Whatever peculiarities have accompanied the rollout of this apparent renaming, the proof is in the pudding – and that seems to say they’re the L.A., not Los Angeles, Clippers.
76ers butt of Daily Show joke about Donald Trump’s plan
Philadelphia’s younger players developing and the addition of a couple veterans should help the team become regularly, rather than historically, bad. But the 76ers haven’t yet escaped the dismal reputation that became an embarrassment to ownership (which will still reap the rewards of Hinkie’s Process).
Auguste is probably getting a partial guarantee, but I wouldn’t pencil him in for the regular-season roster just yet – even if the Lakers waive Young. I expect the Lakers to sign multiple players to partially guaranteed deals and bring them to camp to compete.
If they waive Auguste, the Lakers could assign his D-League rights to their affiliate, the D-Fenders. Ideally, though, he’d make the regular-season roster – but that outlook will probably be true for multiple Lakers by the time training camp begins.
Auguste is a skilled interior scorer who excels in the pick-and-roll and can also post up. He improved greatly as a rebounder last season, but how much of that is due to outgrowing his competition as a senior? He’s already 23. Auguste has shown no range on his jumper, and he’s not a rim protector. Despite his mobility, his pick-and-roll defense is also lacking.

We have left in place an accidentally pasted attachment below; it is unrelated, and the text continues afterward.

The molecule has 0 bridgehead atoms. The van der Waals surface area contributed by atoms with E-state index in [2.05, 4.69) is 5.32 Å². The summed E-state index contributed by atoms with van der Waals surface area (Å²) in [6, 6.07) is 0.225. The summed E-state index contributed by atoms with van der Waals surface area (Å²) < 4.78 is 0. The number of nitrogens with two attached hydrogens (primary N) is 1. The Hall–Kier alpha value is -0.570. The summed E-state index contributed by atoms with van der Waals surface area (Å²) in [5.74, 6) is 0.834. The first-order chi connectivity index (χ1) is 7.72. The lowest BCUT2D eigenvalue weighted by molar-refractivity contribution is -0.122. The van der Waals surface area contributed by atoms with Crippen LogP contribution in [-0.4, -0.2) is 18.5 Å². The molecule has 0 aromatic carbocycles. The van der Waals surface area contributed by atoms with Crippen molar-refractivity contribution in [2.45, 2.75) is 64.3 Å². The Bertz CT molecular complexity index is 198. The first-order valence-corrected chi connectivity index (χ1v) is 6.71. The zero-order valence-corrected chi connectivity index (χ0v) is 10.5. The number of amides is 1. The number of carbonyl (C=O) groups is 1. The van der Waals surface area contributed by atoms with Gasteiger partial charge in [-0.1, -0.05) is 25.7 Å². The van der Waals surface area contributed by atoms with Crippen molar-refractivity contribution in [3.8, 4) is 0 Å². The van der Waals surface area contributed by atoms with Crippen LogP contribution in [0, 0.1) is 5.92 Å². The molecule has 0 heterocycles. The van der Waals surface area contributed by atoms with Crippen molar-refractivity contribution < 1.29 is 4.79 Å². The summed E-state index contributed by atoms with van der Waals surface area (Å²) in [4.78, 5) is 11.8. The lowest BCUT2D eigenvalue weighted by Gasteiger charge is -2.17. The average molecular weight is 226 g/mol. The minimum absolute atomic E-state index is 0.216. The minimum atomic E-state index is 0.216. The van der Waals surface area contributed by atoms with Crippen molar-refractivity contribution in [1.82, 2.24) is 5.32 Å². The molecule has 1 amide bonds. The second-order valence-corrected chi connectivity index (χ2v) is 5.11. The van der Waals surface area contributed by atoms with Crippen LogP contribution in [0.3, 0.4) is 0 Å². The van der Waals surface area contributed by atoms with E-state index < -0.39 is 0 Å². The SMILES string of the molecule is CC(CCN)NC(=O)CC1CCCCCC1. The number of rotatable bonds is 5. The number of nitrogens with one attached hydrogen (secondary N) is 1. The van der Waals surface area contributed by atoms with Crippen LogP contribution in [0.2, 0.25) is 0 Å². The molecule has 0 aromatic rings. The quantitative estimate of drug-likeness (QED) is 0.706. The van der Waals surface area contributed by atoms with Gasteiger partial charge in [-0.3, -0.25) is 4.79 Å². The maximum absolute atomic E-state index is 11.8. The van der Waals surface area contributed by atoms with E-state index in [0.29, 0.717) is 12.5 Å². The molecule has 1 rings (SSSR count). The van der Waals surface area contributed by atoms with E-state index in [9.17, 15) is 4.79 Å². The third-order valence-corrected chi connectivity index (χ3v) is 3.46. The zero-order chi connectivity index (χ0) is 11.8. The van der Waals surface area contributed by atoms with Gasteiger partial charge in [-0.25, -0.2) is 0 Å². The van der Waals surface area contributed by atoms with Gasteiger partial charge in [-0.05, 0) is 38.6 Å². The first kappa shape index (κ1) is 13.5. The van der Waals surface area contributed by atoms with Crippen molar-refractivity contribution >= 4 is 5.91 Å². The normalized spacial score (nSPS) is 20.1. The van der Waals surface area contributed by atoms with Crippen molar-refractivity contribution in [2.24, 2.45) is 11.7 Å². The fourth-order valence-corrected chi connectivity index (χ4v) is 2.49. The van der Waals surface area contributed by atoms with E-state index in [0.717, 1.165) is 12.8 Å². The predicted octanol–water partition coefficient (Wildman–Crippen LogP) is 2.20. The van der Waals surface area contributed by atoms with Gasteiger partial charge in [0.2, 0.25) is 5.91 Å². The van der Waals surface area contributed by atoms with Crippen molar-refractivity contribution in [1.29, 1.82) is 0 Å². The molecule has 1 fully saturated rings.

Good for the Lakers getting him in their pipeline, but don’t expect too much.
Syracuse coach Jim Boeheim: Carmelo Anthony probably won’t win NBA championship
“He’s unlikely to win an NBA title,” Boeheim said. “He’s never been on a team that even had a remote chance of winning an NBA title. As a player, all you can do is try to make your team better and every team he’s been on he’s made them a lot better. Denver hadn’t done anything prior to him getting there and he took them into the playoffs. They weren’t going to beat the Lakers or the Spurs. In those years, they won the championship most of the time.
“But he’s always made his team better,” added Boeheim. “It’s obvious. You look back on your total basketball experience and he had a great high school team, he won the NCAA championship and he’s won three gold medals in the Olympics. That’s a pretty good resume.”
This is a classic controversy. Boeheim caused it by being honest.
Anthony probably won’t win a title.
He’s 32, playing for a team with a middling-at-best supporting cast and seems content remaining in New York. His most valuable teammate, Kristaps Porzingis, is so young, his prime might not overlap with Anthony’s. The Knicks limited themselves in the next few seasons by guaranteeing 31-year-old Joakim Noah more than $72 million over the next four years.
Most players are unlikely to win another championship. Most of exceptions play for the Warriors. I’m not even sure LeBron James is more likely than not to win another title.
Anthony sure isn’t.
That’s not the end of the world, and as Boeheim – and Anthony – said, Anthony can still have a good résumé. But it has to sting for such a prominent basketball figure in the state of New York and proud Anthony supporter tell the truth so bluntly.